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DS has the fear

(14 Posts)
whethergirl Mon 15-Apr-13 22:39:50

DS has just turned 8. He's always been a bit of a worrier and has a very strong imagination, he is a real 'believer' in that if you picked up a stick off the floor and told him it was a wishing stick, he'd believe you!

He keeps getting so frightened, on one hand I think it's normal and he'll grow out of it, but then thinking it's disrupting his quality of life, and he seems to suffer more than any other kid I know.

Something will trigger it off. Either something he has seen in a film (only ever watches U and as carefully selected as possible PG films), a nightmare (has many of these) or even something he's heard (eg. something in a story - from a child appropriate book!). It seems to be getting more frequent.

We watched 'Hugo', a U certified film a few days ago, and there was one bit in it, lasted a few seconds, that really spooked him. Since then, he has:

been unable to stay in any room alone, meaning I have to even accompany him to the toilet

been sleeping in my bed (although normally, he will wake up every morning around 4am feeling scared, and come into my bed anyway)

worrying about if for most of the day.

At times he has managed to tell me if he is feeling less frightened, and why he thinks this is (eg. "I just remember last time I was scared of xxx nothing ever happened in the end") - albeit with a nervous voice, and we've had a cuddle while I've reassured him. But I have to be very careful about what I say otherwise it can set him off feeling very frightened and panicky again. Sometimes it can't be mentioned at all, he gets so scared.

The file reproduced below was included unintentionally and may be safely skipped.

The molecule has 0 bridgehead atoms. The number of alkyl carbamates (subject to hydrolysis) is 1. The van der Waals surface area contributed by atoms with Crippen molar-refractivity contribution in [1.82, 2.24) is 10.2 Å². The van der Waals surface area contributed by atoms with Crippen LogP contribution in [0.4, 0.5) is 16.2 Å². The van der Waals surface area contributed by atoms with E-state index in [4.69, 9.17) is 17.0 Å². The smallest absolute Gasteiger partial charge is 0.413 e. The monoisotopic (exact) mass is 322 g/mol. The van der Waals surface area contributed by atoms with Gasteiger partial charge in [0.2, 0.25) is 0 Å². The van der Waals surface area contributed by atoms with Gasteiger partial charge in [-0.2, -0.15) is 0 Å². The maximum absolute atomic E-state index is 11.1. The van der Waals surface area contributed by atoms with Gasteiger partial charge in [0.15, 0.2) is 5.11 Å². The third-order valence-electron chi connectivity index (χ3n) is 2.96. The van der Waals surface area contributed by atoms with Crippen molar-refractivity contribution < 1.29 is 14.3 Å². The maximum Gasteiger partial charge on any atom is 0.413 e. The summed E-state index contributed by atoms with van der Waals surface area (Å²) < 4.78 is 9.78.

Is this too much? Does anyone else have DC like this or that have gone through this phase?

JiltedJohnsJulie Mon 15-Apr-13 22:49:05

My DS is just 9 and while he is a worrier and fairly easily spooked, we've never had it this bad. Have you spoken to his teacher?

whethergirl Mon 15-Apr-13 22:55:06

It's never really been a problem with school, I'm guessing because he is always in a busy room full of people? I think I've mentioned it once before to his teacher to ask if it was okay if he could take someone to the toilet with him if they needed, she said they often go in pairs anyway.

NaturalBlondeYeahRight Mon 15-Apr-13 22:59:05

My DD was like this about 9 ish for a good 6 months. Dobby in Harry Potter freaked her out ( think only family in world who haven't watched it)
I was really concerned, wondered about seeing someone it was that bad.
Then all of a sudden it was gone!
She is still a bit nervy but back on the normal scale now. I just reassured her and acknowledged the feelings were real but the fears were not iykwim?

whethergirl Mon 15-Apr-13 23:10:43

DS can't watch Harry Potter either! We watched it until quite near the end, when the teacher baddie guy blush took off his turban to reveal a face at the back of his head - and that was it. He was petrified for days afterwards. It's hard to tell how long DS has been like it - he's always been easily freaked out, but think in the last 6 months it's gotten worse - or maybe i'm noticing it more as it's becoming more noticeable the older he is getting iyswim?